There were other influences as well, but I think I settled on the style I’ve been working on after doing several album covers for the post-hardcore band “Twelve Hour Turn” in the early 2000’s. I liked having my art positioned into a context of dissent and social critique. It’s also great to have a soundtrack that accompanies your painting.
SH: Expression is very important in your work, how do you find your faces/emotion? What kind of reference material do you use?
SM: I like to depict a pause in normal thought, an interruption of expectation. I like the way that reflects in facial expression. For this series of paintings I built complex references to paint from; a kind of photo montage that is then carefully painted. I take some photos, find some photos, and take them apart and reassemble them into the image. For example, a face might be built from eyes from one photo, hair from another, nose from another, etc. I’ve always been a fan of the photo montage artists, Linder in particular. The way she took images from how femininity was being portrayed in women’s magazines and how it was being portrayed in men’s magazines and combined them into one troubling image is great. I’m doing something similar to make a reference, but then the final image is painted so the source images become irrelevant to the finished painting.
SH: What’s your creative process? How does a piece go from inspiration to conceptualization, and then final work?
SM: I plan a lot before beginning a painting. I like to assemble ideas and put together a reference. Then I make a drawing on tracing paper and transfer it to be painted. I mix most of the main colors I’ll use and keep them in numbered glass jars. Then, I usually paint one section at a time, start to finish, and at the end add any final colors to pull things together.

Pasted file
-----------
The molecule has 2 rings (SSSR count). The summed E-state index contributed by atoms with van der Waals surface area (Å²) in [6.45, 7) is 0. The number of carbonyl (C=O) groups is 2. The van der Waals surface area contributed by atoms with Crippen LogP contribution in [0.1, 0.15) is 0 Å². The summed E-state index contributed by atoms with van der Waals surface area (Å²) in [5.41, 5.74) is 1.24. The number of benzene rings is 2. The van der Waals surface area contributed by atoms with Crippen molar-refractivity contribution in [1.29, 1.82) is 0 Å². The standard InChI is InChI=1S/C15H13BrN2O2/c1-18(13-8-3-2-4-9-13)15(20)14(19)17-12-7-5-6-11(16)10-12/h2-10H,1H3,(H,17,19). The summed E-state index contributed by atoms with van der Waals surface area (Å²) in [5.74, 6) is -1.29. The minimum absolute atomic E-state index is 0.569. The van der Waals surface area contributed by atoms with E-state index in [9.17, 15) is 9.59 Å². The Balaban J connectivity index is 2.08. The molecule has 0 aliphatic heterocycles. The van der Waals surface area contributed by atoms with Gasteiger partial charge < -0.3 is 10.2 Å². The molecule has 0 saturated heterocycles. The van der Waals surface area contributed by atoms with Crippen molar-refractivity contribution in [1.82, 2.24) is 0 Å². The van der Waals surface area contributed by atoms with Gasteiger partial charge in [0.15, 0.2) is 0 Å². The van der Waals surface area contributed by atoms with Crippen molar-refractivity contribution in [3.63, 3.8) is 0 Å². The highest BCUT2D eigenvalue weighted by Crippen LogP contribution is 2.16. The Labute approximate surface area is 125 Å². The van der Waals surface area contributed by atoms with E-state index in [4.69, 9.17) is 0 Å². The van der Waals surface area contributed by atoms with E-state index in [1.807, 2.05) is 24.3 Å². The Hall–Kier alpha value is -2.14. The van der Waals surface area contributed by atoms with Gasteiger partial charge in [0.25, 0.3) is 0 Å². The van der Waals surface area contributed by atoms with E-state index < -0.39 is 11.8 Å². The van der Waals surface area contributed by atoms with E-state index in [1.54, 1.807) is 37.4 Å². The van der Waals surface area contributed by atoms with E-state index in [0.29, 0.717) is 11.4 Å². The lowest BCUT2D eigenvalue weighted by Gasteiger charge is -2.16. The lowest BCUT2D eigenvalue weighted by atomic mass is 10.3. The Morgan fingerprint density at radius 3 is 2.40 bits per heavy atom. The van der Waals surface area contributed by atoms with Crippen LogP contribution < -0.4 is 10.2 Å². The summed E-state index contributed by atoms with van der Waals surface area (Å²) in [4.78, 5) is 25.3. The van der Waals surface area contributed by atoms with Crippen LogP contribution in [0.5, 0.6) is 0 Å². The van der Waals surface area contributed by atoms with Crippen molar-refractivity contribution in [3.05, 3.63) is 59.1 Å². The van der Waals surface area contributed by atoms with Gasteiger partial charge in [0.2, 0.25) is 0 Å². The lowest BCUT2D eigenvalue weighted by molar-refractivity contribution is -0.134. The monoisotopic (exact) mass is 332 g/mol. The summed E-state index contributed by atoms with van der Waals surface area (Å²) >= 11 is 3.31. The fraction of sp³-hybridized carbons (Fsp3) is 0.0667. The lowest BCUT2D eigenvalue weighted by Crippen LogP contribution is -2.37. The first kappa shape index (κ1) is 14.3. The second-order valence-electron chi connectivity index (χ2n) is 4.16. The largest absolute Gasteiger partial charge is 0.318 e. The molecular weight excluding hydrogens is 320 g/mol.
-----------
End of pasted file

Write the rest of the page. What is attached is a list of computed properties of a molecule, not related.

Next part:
SH: What were you listening to while creating this body of work?
SM: I like to listen to lectures on philosophy, critical theory, cognitive science, ethics, etc. I also listened to several classes on cultural studies and political philosophy during this series.
I listen to music some while painting too. While painting this series I listened to some Norwegian/Swedish indie pop like Soda Fountain Rag, Avind, Je Suis Animal, Frida & Ale. I also listened to Spook School, Trust Fund, Color Me Wednesday, My Little Airport, and the record channeled from the mind of Lil’ Bub, that one’s really good.
SH: What is your studio space look like, clean or messy?
SM: My studio space is in my house and it’s organized and very clean. I have a drawing table from my dad’s architecture office in the 60’s and a record player and lots of records.